He took a job at Western Michigan University in 1968, where he taught courses in writing, literature, and occasionally environmental studies for thirty-two years. To quote his obituary - "[Larry specializedin medieval topics and bootlegging in folk and oral-traditional material when he could... From the beginning, Larry was heavily involved in WMU's Medieval Institute and its renowned International Congress. A Fellow of the International Ballad Commission, his research into folklore and the Scandinavian ballads was respected worldwide and resulted in dozens of papers and articles-and an important book, English Translations of the Scandinavian Medieval Ballads (1995). Thanks to a stint as asst. dean at U-W, Larry was drawn into advising and policy roles early on at WMU, becoming associate chair for undergrad English programs as a tender but committed junior professor."

Larry was a regular attendee, supporter, and sometimes presenter at festivals put on by the MSU Museum, beginning with the Festival of Michigan Folklife.  Even as of February this year he wrote to say he was planning to bring a group of friends with him to this year’s Great Lakes Folk Festival. He will be dearly missed. 

To use the language of the medieval world he knew so well: May he rest in peace and may perpetual light shine on him. A memorial service on Sunday, May 31, 2015, 1:30pm at WMU's Fetzer Center will celebrate his life richly lived. Memorial donations may be directed to WMU School of Music (Jazz Studies), Southwest Michigan Land Conservancy, Kal County Democratic Party or Tillers International.

Read his full obituary here.

Friday, April 24, 2015

Finding Funding for Michigan's 2015 Quest Program

Last year, a program called The Quest came to the attention of Michigan Traditional Arts Program staff. It was an after school program for k-12 students living in northern Michigan putting special focus on areas suffering from persistent poverty, such as schools in Brethren, Kalkaska, Mesick, and Rapid City. This 2014 partnership between SEEDS, Earthwork Music, and Blackbird Arts was focused on honoring the work of Alan Lomax by using his collected materials to inspire new creations and educating kids about music. MTAP researcher Laurie Sommers documented The Quest from start to finish. Read more about that here.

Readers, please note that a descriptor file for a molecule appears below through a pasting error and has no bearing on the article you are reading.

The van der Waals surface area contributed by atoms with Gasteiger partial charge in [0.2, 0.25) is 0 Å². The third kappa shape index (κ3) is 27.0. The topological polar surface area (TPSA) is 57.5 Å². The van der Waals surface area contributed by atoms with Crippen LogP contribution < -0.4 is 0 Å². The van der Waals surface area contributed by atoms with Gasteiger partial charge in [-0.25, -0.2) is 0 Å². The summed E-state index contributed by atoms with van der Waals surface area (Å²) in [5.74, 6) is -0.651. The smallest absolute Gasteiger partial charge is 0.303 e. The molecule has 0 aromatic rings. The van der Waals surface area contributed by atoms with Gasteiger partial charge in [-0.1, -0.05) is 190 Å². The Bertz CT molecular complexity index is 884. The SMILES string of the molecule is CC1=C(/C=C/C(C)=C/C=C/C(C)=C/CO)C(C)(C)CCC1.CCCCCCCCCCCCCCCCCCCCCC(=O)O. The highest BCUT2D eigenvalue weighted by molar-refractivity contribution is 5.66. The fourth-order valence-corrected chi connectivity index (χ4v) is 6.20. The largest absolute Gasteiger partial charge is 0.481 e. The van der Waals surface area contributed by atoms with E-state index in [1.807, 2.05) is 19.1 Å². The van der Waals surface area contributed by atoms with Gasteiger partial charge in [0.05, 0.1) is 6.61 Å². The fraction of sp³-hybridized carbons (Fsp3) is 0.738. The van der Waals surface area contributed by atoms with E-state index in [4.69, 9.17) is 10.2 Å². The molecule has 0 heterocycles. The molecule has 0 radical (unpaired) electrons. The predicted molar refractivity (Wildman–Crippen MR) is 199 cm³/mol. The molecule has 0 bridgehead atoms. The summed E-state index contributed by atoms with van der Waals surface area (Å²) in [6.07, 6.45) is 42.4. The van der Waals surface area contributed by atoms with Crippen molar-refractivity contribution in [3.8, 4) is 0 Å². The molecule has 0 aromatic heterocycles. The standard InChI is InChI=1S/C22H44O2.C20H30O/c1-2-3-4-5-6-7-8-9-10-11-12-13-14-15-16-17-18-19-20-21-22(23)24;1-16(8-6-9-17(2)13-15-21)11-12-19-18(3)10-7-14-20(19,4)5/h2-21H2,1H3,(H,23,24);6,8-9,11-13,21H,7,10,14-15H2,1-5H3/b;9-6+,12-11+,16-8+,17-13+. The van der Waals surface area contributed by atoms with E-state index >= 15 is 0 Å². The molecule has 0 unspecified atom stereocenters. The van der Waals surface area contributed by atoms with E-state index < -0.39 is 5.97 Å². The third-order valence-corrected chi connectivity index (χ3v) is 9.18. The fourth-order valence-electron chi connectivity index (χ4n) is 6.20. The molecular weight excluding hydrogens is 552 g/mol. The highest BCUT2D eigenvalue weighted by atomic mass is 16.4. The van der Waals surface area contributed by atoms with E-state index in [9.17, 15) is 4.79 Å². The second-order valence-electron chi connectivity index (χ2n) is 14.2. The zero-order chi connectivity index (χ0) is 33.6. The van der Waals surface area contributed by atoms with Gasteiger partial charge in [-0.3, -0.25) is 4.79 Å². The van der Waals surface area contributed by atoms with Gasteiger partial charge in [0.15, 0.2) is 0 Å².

This year, those involved with this program are aiming to raise $10,000 via an IndieGoGo campaign over the next twenty days in the hopes of presenting a similar program with a different theme. These funds will go toward space rental fees, materials, recording and engineering costs, sound equipment, and student transportation. The goal is to present a performance on July 2nd that displays the hard work and creativity of the student participants.

To support this wonderful program, click here.

Here is a video about the Lomax-themed Quest program from 2014.

Monday, April 13, 2015

MSU Alumnus Joshua Davis on NBC's The Voice

Image courtesy of the Lansing State Journal
Americana roots musician and MSU alumnus Joshua Davis is competing in this season of NBC's The Voice. It is exciting to see this genre of music being represented on a national stage.

Joshua is a member of the Earthwork Music Collective. Many of his fellow collective members have performed at the Great Lakes Folk Festival, including Seth Bernard and May Erlewine in 2014 and Red Tail Ring in 2013. Joshua and the collective were involved with the Lomax QUEST project last spring, featured here in a blog post by Laurie Sommers.

Joshua's band, Steppin In It, performed weekly at the Green Door in the Eastside neighborhood of Lansing for fifteen years, drawing loyal crowds of dancers and fans with their big sound.

Watch The Voice tonight on NBC at 8pm EST and vote to keep our Michigander going strong and spreading to good word of folk music to this massive audience.

Here's a handy infographic illustrating the various voting methods.



Read more about Joshua's performances and journey in the articles below.

The Lansing State Journal

MLive

Local Spins

The State News

Thursday, April 9, 2015

Michigan State Championship Old-Time Fiddlers Contest Set for October

Fiddle contests are a tradition found all over the country. The Michigan State Championship Old-Time Fiddlers Contest takes place each year at the Huron Township Applefest.

From the Huron Township Applefest Website:
Contestants must play a waltz, a schottische, a jig and a reel in a manner suitable to Michigan old-time dancing. Contestants will be judged on tempo/timing, intonation, expression and repertoire. There is a non-refundable $10.00 entry fee. The contest begins promptly at 3:00 pm. Contestants register at 2:00 pm and draw for positions at 2:30 pm.